The NHS is losing thousands of nurses each year because or increased workloads, pay cuts, and low morale, new figures show.
According to a report by BBC News, the number of nurses leaving NHS England has risen 20% since 2012-13, with more than half of those that chose to quit under the age of 40.
More than 10% of the nursing workforce have left the NHS in each of the past three years, and the rise in younger nurses leaving the profession demonstrates a “dangerous and downward spiral”, nurse leaders have warned.
Royal College of Nursing head Janet Davies said: “The government must lift the NHS out of this dangerous and downward spiral.
“We are haemorrhaging nurses at precisely the time when demand has never been higher.
“The next generation of British nurses aren’t coming through just as the most experienced nurses are becoming demoralised and leaving.”
Morale is down across the health service, after doctors and nurses have been forced to receive real-terms pay cuts since 2010 under the Conservative austerity agenda. Staff salaries have already been cut by 6% since the coalition came to power in 2010, and if current trends continue will see a 12% pay cut by the end of the decade.
Lower paid staff such as nurses face particularly acute issues because of the cuts. A recent poll commissioned by Unison found that more than one in three (37%) have been forced to turn to family and friends for financial support within the last year, and one in ten (10%) have had to pawn possessions to meet their monthly living budget.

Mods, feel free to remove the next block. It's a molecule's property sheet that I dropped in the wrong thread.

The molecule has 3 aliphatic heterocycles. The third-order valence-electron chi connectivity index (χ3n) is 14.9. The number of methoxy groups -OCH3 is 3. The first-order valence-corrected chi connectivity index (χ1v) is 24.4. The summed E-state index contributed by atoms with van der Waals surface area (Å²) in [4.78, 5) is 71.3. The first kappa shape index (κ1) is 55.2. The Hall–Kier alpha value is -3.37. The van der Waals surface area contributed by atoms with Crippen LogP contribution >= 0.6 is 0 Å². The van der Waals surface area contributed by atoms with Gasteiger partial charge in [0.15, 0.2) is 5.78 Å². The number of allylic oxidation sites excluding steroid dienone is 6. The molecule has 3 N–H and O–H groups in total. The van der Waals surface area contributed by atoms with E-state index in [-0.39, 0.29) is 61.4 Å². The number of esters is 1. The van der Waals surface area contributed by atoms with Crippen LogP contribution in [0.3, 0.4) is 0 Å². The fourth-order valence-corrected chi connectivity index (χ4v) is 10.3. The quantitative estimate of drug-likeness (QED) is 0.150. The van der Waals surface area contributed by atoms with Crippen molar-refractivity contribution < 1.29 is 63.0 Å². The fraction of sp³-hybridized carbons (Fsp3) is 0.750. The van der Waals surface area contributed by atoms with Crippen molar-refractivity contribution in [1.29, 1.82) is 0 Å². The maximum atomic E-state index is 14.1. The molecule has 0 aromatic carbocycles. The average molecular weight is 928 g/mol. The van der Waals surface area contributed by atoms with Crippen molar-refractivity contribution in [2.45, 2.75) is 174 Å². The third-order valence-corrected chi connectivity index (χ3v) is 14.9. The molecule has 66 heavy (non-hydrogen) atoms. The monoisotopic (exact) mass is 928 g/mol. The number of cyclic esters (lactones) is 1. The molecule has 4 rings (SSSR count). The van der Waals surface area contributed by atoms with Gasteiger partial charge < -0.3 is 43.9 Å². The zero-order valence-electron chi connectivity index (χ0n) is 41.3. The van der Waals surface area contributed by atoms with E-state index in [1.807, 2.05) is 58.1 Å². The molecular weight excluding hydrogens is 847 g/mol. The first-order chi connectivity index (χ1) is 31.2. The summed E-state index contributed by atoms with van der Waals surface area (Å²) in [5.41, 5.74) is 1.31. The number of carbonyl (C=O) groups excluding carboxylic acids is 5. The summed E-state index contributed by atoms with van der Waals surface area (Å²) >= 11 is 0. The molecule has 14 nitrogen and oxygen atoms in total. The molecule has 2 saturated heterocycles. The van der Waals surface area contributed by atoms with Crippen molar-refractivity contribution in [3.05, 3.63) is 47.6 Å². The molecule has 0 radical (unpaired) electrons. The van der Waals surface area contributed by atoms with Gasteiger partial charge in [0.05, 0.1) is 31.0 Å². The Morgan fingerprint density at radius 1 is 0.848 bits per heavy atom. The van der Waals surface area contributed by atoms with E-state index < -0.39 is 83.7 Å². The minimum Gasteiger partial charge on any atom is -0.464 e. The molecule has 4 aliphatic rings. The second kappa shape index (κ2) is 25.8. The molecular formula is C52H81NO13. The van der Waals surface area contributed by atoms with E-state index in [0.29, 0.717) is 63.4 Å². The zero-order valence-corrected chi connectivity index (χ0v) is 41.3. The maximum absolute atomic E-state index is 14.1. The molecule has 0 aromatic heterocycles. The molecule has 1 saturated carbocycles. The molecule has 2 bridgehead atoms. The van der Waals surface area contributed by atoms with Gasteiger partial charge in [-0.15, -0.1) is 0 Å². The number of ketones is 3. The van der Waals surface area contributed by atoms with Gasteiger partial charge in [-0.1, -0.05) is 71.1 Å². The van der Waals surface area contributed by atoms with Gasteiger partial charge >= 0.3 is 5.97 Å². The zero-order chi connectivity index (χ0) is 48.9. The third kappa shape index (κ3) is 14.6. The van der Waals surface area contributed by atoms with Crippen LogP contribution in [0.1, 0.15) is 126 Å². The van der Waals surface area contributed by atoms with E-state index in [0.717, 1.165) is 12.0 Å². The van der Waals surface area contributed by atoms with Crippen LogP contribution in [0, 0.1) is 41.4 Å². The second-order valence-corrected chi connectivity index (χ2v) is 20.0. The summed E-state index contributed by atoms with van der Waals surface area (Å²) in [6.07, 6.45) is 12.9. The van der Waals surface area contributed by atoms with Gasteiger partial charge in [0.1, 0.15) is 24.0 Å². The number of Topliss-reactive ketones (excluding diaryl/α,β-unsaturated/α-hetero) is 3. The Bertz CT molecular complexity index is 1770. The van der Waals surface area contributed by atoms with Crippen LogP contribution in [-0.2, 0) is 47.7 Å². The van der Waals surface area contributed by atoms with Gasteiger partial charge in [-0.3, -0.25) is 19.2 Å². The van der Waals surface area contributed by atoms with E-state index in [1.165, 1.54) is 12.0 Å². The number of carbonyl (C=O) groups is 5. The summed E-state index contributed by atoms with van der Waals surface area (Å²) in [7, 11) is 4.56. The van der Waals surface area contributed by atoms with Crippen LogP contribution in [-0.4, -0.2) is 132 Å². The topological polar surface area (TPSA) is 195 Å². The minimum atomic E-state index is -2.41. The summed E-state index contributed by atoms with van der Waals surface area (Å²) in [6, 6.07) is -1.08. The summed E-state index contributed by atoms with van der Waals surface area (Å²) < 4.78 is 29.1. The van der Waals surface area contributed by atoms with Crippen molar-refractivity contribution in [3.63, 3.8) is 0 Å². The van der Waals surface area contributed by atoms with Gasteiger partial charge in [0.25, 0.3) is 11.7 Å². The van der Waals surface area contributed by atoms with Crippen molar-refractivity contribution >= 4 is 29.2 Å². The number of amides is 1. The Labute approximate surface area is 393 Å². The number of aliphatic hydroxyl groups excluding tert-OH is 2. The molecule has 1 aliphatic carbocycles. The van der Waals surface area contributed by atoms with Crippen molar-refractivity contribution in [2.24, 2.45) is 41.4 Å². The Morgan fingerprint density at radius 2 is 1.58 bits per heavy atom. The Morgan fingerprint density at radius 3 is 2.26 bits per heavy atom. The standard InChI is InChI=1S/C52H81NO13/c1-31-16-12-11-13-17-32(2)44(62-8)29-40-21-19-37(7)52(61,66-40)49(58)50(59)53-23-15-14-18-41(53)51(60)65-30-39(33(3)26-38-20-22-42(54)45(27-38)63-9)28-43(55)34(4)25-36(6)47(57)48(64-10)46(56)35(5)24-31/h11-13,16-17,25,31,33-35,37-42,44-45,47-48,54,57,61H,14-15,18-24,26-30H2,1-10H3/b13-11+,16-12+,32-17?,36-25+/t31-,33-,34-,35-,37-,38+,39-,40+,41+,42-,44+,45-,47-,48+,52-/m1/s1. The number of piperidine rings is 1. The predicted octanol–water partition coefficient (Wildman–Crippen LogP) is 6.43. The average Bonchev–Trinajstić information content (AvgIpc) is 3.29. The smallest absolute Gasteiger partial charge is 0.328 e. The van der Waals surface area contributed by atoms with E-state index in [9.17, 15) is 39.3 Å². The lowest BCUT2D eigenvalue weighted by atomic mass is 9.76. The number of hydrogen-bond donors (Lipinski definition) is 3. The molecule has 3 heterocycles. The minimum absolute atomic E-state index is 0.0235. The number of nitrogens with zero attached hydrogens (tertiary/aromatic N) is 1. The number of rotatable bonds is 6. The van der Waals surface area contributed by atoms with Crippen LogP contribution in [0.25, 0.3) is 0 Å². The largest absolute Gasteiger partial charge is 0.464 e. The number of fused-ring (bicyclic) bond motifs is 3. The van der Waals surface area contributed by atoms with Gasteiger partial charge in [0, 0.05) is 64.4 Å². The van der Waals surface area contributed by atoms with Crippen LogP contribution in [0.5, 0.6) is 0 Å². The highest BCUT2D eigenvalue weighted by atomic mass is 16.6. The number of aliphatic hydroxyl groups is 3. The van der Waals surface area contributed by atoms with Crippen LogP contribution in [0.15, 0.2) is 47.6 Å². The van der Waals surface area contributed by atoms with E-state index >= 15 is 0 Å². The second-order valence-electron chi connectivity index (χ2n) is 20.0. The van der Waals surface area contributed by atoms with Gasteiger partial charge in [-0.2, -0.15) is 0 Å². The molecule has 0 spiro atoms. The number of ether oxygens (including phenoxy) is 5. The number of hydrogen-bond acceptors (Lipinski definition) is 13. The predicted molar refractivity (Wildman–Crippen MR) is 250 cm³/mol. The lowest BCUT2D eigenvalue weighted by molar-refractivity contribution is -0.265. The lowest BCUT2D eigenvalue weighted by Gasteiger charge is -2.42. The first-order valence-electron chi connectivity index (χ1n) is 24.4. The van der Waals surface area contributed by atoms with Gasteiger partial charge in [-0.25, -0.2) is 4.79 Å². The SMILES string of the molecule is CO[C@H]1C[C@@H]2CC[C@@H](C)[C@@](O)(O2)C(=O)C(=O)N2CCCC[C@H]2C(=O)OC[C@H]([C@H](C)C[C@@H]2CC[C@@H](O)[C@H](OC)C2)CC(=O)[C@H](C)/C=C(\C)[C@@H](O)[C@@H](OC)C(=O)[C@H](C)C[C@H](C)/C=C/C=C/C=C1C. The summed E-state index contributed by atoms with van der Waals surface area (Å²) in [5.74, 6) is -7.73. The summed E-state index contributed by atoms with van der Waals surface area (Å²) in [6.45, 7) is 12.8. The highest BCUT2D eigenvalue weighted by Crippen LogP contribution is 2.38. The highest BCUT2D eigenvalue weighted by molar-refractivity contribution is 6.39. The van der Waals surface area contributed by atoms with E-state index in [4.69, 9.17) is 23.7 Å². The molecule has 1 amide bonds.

Unison head of health, Sara Gorton, said: “It is obvious that a pay rise would boost staff morale. The increase in workload, cuts to services, staff shortages and low pay have all contributed to making the NHS a difficult and pressurised place to work.
“Awarding health employees a decent pay rise would not only give staff the recognition they deserve, it would also allow the NHS to hold on to its experienced and dedicated workforce.
“Health workers are far from greedy but the expectations placed on them keep on rising while their pay has been stagnating. It’s hardly surprising that an increasing number are leaving the NHS for better paid jobs elsewhere.
“This survey is NHS staff saying in their own words how much a decent pay rise would mean to them. We are calling on the government to listen to health workers and pay them fairly.”